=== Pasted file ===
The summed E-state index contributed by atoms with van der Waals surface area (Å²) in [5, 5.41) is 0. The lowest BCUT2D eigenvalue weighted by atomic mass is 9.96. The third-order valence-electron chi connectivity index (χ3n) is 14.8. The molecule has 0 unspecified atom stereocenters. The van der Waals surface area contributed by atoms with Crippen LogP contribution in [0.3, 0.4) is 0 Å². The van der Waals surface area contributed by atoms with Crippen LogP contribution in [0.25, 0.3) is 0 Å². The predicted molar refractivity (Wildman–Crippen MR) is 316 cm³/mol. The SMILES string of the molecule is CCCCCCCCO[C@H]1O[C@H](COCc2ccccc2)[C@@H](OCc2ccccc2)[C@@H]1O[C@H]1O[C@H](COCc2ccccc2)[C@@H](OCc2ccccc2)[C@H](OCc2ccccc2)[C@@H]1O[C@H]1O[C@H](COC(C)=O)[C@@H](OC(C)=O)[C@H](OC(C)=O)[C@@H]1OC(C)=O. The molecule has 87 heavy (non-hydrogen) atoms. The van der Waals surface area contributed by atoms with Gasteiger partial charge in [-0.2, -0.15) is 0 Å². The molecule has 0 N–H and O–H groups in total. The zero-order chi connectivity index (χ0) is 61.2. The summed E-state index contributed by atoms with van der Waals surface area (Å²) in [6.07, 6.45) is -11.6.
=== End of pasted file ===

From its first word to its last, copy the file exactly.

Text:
The summed E-state index contributed by atoms with van der Waals surface area (Å²) in [5, 5.41) is 0. The lowest BCUT2D eigenvalue weighted by atomic mass is 9.96. The third-order valence-electron chi connectivity index (χ3n) is 14.8. The molecule has 0 unspecified atom stereocenters. The van der Waals surface area contributed by atoms with Crippen LogP contribution in [0.3, 0.4) is 0 Å². The van der Waals surface area contributed by atoms with Crippen LogP contribution in [0.25, 0.3) is 0 Å². The predicted molar refractivity (Wildman–Crippen MR) is 316 cm³/mol. The SMILES string of the molecule is CCCCCCCCO[C@H]1O[C@H](COCc2ccccc2)[C@@H](OCc2ccccc2)[C@@H]1O[C@H]1O[C@H](COCc2ccccc2)[C@@H](OCc2ccccc2)[C@H](OCc2ccccc2)[C@@H]1O[C@H]1O[C@H](COC(C)=O)[C@@H](OC(C)=O)[C@H](OC(C)=O)[C@@H]1OC(C)=O. The molecule has 87 heavy (non-hydrogen) atoms. The van der Waals surface area contributed by atoms with Gasteiger partial charge in [-0.2, -0.15) is 0 Å². The molecule has 0 N–H and O–H groups in total. The zero-order chi connectivity index (χ0) is 61.2. The summed E-state index contributed by atoms with van der Waals surface area (Å²) in [6.07, 6.45) is -11.6.